The Newhouse Women
He tried to obliterate her.
Every doctor who picked up her chart thought it. Every nurse who entered her room announced, with a dense sadness punctuating their words, how close she had come to being eliminated. Each of the seven days the victim’s family lived in the cramped, sterile room—spilling in and out into the waiting area and acquiring that space as well—turned only when the morning nurse shook her head after recording Aponi’s vitals and the absence of change in her deep sleep, then quietly declared, “He intended to kill her.”
Shifts changed with the words. Blankets were folded and unfolded; pillows were passed between related fingers in response to the alarm that the words sounded in the small hospital room. Aponi’s favorite book of poetry was dog-eared for the relief sliding into the chair stationed to the right of her bed. The chair that was only empty when one person rose and another waited to sit. Or when a nurse or doctor new to the case asked that the occupant allow her to get closer to the patient before being gently informed by a veteran of the week that the left side of the bed was where staff was to attend to Aponi. The family maintained a constant vigil to her the right.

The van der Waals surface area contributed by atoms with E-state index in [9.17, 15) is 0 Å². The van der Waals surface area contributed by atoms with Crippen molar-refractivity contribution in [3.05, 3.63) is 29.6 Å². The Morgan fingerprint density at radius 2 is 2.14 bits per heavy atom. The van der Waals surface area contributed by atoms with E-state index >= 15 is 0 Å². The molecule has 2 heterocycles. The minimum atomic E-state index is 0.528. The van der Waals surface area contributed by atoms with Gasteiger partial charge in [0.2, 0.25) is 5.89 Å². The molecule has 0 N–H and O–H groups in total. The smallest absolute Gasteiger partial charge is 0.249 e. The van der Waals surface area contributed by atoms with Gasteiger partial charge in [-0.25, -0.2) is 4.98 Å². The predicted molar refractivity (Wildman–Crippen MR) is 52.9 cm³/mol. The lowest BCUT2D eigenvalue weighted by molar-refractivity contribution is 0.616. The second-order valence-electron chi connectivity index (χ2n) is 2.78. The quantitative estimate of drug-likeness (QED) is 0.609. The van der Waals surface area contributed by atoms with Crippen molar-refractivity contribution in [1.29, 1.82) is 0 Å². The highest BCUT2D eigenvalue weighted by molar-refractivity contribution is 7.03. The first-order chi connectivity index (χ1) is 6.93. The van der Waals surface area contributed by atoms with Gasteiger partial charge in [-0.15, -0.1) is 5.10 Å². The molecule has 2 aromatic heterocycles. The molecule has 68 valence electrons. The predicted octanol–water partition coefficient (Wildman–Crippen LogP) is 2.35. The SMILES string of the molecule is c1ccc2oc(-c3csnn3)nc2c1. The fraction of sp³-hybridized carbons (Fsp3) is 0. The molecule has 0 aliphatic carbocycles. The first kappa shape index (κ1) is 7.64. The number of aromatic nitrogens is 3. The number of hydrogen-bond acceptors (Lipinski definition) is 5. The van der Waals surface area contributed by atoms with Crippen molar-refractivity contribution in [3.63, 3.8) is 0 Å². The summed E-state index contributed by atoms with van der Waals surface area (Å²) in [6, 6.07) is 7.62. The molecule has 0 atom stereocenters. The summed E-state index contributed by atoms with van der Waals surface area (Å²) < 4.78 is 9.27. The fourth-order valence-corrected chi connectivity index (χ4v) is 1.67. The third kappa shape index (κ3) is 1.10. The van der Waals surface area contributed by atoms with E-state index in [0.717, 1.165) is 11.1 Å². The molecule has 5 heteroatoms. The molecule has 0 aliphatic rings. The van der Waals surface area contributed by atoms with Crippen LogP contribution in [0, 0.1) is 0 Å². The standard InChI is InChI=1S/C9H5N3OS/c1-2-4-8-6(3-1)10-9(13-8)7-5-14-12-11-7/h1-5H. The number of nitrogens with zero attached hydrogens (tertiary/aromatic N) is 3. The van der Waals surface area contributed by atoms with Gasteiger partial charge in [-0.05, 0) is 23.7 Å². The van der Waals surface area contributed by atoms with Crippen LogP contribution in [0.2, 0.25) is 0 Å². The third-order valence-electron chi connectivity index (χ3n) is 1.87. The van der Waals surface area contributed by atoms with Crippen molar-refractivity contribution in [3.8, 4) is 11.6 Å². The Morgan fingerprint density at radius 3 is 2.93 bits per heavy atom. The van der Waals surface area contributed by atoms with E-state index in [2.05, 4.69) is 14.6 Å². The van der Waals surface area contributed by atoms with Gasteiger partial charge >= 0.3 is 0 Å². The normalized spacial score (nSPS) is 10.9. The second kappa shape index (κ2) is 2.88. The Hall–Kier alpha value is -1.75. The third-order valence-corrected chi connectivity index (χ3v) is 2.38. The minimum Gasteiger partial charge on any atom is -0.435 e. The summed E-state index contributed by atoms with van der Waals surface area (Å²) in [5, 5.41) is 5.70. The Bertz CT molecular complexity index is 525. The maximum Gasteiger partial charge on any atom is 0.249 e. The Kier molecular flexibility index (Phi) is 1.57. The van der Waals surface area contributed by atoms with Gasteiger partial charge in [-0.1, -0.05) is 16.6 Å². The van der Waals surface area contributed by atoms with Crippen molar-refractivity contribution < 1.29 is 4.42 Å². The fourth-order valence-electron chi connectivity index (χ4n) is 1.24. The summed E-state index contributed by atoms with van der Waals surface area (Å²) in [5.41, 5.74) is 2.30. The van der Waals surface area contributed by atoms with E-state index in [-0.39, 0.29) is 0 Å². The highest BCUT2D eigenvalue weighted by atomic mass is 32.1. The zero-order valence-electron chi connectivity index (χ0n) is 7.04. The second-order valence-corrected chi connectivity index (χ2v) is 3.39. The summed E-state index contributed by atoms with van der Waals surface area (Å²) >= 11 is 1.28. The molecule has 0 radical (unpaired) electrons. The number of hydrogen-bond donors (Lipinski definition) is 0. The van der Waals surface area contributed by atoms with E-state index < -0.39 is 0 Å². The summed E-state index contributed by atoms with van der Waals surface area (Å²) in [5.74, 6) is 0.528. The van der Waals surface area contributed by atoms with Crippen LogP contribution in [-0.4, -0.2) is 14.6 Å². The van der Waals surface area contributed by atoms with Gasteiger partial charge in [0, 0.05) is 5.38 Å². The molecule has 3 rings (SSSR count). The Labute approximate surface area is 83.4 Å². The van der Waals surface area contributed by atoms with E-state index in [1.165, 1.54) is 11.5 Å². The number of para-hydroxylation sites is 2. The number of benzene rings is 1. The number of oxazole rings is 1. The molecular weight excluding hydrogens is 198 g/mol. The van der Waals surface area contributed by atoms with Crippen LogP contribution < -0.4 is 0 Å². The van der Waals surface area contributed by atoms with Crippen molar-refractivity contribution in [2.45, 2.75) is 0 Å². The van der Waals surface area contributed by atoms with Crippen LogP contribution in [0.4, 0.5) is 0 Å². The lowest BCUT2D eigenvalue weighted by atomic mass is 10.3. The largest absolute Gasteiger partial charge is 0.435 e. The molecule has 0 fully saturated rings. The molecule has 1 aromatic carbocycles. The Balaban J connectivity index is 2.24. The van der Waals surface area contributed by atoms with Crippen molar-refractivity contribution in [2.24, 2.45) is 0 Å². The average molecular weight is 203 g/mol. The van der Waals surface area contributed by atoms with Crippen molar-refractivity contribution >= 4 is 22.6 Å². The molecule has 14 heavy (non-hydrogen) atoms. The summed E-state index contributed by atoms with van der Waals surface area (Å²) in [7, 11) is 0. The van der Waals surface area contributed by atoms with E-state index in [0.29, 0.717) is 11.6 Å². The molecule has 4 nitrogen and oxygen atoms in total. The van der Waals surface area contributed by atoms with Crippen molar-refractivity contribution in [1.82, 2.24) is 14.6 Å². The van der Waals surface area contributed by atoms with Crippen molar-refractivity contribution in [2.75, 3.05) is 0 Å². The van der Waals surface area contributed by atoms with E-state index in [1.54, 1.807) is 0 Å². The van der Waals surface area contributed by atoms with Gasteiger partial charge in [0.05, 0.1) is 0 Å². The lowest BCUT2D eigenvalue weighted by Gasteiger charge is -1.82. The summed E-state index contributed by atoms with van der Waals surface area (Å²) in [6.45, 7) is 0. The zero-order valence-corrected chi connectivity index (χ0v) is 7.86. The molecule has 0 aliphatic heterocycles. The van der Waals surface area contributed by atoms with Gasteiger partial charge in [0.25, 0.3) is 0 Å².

Goddess was done with it all by day five and made arrangements to move her granddaughter to the family home two days later. It was obvious to her that the hospital could do nothing more than monitor Aponi and clean the wounds left by the surgery that had lasted fifteen hours. Fifteen hours to repair and reset and reconfigure the bones in Aponi’s legs, a hip, her left arm—to address the dent in the middle of her forehead. The doctors were confused by the normal brain activity. No one who had seen Aponi when she was brought into the hospital—lifeless and covered in blood—could understand why she was still alive.
“She should be dead,” the doctor who signed off on her release stated.
“He intended for her to die.”